For example, BERA’s research shows that if a typical brand growing three percent per year increases its brand equity by four percent, its top line growth rate will increase by a third, from three percent per year to four, and its corporate value growth will increase by 1.5% per annum. For a billion dollar brand, this means revenue growth of $40M rather than $30M every year, and $85M of value growth instead of $70M, year in and year out. That will pay for a lot of investment in brand-building.
This is a big deal. It supports a long-held assertion which is near and dear to CMOs: brand equity really does drive financial growth and returns!
What this tells us about brand ROI
By getting brand equity metrics right, you can link it directly to its impact on corporate value to get a true measure of brand ROI. Here’s what that looks like for three brand owners who use BERA’s platform to help them optimize their investment in brand equity:
The first thing to note in the table above is the strength of brand equity’s contribution to current revenues. Brands are typically viewed as slow-moving, intangible assets that have little impact on revenues in the short term. But these brand owners proved to themselves that the revenue impact of thriving or stagnating brand equity is immediate, quantifiable, and predictable.
The next thing to see in that table is much more important: brand ROI is uniformly higher than ROMI. This is because successful brand-building not only lifts current revenue, it boosts the quality of the entire revenue base while also increasing its future growth potential. ROMI misses this; brand ROI accounts for it.
This helped the three brand owners realize that they are underestimating the return on marketing investments if those investments support brand equity growth. And worse, ROMI overstates the return on marketing investments – such as media campaigns, promotional programs, sponsorship, and performance marketing – if they boost short-term results, but at the expense of brand equity. The value of boosting revenue is more than outweighed by the hit to its quality.
It also opened their eyes to how high the return on successful brand-building can be. This encouraged the brand owners’ CEOs who were questioning whether to invest in their brands and gave them pause with regards to investing in anything – advertising, new products, customer service, digital marketing, and so on – without knowing its impact on brand equity.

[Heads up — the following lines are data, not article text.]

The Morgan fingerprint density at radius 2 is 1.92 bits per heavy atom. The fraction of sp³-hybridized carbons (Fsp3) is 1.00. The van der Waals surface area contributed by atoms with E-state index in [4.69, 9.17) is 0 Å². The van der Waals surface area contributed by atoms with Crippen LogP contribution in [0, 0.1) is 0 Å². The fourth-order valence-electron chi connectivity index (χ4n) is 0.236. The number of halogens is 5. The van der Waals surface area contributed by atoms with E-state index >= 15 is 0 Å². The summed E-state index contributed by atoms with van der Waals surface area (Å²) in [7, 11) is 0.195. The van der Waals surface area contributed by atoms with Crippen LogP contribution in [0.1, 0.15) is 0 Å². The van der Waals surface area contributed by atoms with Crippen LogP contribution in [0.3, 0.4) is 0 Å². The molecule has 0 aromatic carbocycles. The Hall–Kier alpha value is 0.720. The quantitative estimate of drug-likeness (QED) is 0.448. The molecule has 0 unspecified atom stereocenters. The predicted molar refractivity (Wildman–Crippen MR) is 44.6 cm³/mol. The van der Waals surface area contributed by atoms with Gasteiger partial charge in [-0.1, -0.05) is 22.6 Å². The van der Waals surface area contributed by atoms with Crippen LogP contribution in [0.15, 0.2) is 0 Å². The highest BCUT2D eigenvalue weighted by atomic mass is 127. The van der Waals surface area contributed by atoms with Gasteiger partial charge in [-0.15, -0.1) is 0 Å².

Finally, there’s one more thing in the table above to highlight. You’ll see that the brand ROI for the fast food and airline brands is higher than the average across all brands. This is because they compete in enormous categories with intense price competition. For them, even small improvements in their brand equity turbocharges three engines of corporate value growth: new-customer acquisition, repeat purchase, and pricing power. That’s worth a lot in high-volume, highly competitive categories.
All three brand owners realized that getting brand ROI right gave them a simple and powerful tool to elevate their brand management capabilities. They now select their brand growth strategies based on brand ROI and their brand managers are accountable for delivering it.
Moreover, they now measure the brand ROI attributable to every marketing campaign. This shows them that brand-friendly marketing produces a much higher return than they thought because of the value multiplier effect that ROMI misses. It also revealed just how costly marketing is when, however inadvertently, it works against brand equity rather than for it.
Finally, these brand owners realized that Marketing’s role is more than driving revenue growth, but also its quality, and that investing in brand equity is worth a lot in the here and now, as well as the long-term. That not only makes their CMOs happy, but also their CFOs and CEOs!
What’s in it for you when you get brand ROI right?
Getting brand ROI right enables you to bring robust financial measurement to your brand growth strategies. For example:
- Will investing in brand equity with our most loyal customers produce a higher return than brand-building with prospects, or vice versa?
- Which brand partners offer the highest ROI for our brand?
- What allocation of marketing across our brands/markets/audiences optimizes brand ROI?
These are just some of the questions that you can answer by getting brand ROI right. And both your CFO and CEO will thank you for it.
Ready to for more? Request BERA’s free brand assessment to learn more about how we can help you achieve your brand goals.